Business Start-up for Coaches: Labels; Niche; Style

Posted by Ross Nichols on Friday, November 2, 2018 Under: Business

In recent sessions with start-up coaches, I’ve noticed some common issues around how coaches describe themselves and present themselves to the market place.  Here is my suggestion, which may be helpful for new coaches launching their practice.

There are 3 related issues: what labels you give yourself, the niche you are aiming at and your coaching style.  Let’s look at each of these in turn.


This needs to be clear and simple so people who are looking for the service you offer can find you easily in directories.  Remember Yellow Pages?  If you wanted a plumber, you simply looked under ‘plumbers’ and found those in your area.  We may be largely on-line now however the principle is the same: make it easy for people to find you by using a label that is easily understood, such as Life Coach, Career Coach, Business Coach and so on.  For example, what labels do you use on your Linkedin profile header?  You may have more than one: I refer to myself as: Business Mentor; Career Transition Coach; Wellness Coach; Cancer Coach; and Mentor-coach.


This is your target market segment, the clients you want to work with.  New coaches tend to worry about this but here’s the thing: the niche you first aim at is unlikely to be the niche you end up in.  The best strategy to discover your niche is simply to put yourself out there and start coaching and see who shows up.  Over time you will work out where your strengths lie, what energises you and who your ideal clients are.  For example, I’m working with a start-up business owner (not a coach) who is aiming at women, but men are showing up.  That’s a big clue that what she is offering is as useful, if not more useful, to men than women.   A good question to ask yourself here is, ‘What problem am I solving?’.  You know what your solution is, your coaching offer, but who else might have this problem?  There was an excellent reflective essay on the Animas Learning Zone about finding our niche and the conclusion was: we don’t find our niche, it finds us.  This is certainly my experience.  I started as a business mentor in 2011 and stumbled into coaching by accident thinking my niche was military service leavers (I’m ex-Army) but that’s not how it worked out.   My niches are evolving.  At present I mentor start-ups and business owners up to £1M turnover who are muddling through; I coach professionals in career transition who are stuck in a rut, feeling lost; I coach people for Wellness and Cancer who are stuck and living under a shadow.  This is a journey so who knows what niches I’ll end up with?


Another issue that new coaches get caught up in is determining their coaching style.  There are any number of coaching styles: Existential; Ontological; Solution-focused; Holistic and so on.  As with our niche, it takes time for us to work out our strengths and preferences.  Every time I did another Animas CPD course I’d wonder if that was my style.  I gradually became aware that I was coaching very much ‘in the moment’ and using my intuition to guide me during coaching sessions over what questions to ask, what to reflect back to the client, when to reflect back and when simply to be with the client in silence.  I became increasingly aware of my clients’ energy and vitality.  It was about 2 years after completing the Animas Diploma that I reached this understanding and concluded that I was probably an Existential coach.  I was wondering what to do with this awareness, where and how to develop myself as a coach, so I called Animas and by chance Nick Bolton himself answered the phone.  After a quick chat, Nick told me that my coaching style was Transpersonal, which is about working with the client’s values, energy, vitality and spirit in an intuitive way.  It was refreshing to have this understanding of my coaching style however taking the time to work it out has been an important part of my journey and I’m glad I didn’t rush it.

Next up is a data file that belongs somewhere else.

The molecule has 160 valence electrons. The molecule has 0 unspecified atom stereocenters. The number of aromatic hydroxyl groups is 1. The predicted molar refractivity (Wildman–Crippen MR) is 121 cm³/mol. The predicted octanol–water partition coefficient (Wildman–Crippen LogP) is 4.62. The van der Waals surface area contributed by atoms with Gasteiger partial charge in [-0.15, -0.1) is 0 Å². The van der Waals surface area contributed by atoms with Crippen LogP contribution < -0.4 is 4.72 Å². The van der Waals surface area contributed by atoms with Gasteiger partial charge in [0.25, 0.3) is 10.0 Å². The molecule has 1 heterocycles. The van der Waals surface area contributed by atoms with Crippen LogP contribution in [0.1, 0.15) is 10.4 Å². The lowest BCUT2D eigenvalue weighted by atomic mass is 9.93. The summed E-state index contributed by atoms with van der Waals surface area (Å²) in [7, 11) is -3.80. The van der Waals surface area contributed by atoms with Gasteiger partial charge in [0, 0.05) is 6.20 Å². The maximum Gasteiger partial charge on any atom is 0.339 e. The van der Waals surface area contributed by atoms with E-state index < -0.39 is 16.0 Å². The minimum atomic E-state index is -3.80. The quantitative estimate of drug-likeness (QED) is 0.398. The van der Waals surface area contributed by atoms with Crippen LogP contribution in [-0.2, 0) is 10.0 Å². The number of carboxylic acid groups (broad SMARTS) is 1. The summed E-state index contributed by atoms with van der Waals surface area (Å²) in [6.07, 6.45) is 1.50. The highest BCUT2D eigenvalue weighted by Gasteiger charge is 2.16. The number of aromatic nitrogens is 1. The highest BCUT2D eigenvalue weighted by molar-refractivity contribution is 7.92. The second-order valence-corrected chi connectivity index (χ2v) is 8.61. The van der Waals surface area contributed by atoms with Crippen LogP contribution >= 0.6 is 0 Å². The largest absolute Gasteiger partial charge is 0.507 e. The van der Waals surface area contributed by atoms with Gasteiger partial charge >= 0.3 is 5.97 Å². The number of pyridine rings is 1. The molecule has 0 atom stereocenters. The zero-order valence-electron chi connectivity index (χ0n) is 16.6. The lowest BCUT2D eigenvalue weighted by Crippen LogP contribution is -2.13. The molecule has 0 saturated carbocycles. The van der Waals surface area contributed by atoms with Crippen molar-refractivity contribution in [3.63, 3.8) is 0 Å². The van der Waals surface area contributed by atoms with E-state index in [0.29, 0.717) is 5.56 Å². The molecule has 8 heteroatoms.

Coaching is a journey on many levels.  We develop our coaching skills, we develop ourselves personally and we develop our business skills.  My suggestion is to approach coaching as a journey rather than a destination: it’s a marathon, not a sprint.  Take the time to know yourself and figure out what works for you.  Here are my 3 tips:

1.       LABELS. Choose a clear, simple label for yourself so that most people will understand immediately what type of coach you are, such as Life Coach, Career Coach, Business Coach and so on.  You may have more than one.

2.       NICHE.  Don’t worry if you don’t know your niche to begin with.  Simply put yourself out there and start coaching; over time your niche will find you.

3.       STYLE.  Don’t rush to conclusions about your coaching style.  Experiment, play around, have fun and you will gradually work out your strengths and preferences.  One day you will have a ‘eureka’ moment when you identify your coaching style – it’s worth waiting for ?

In : Business 

Tags: label niche "coaching style"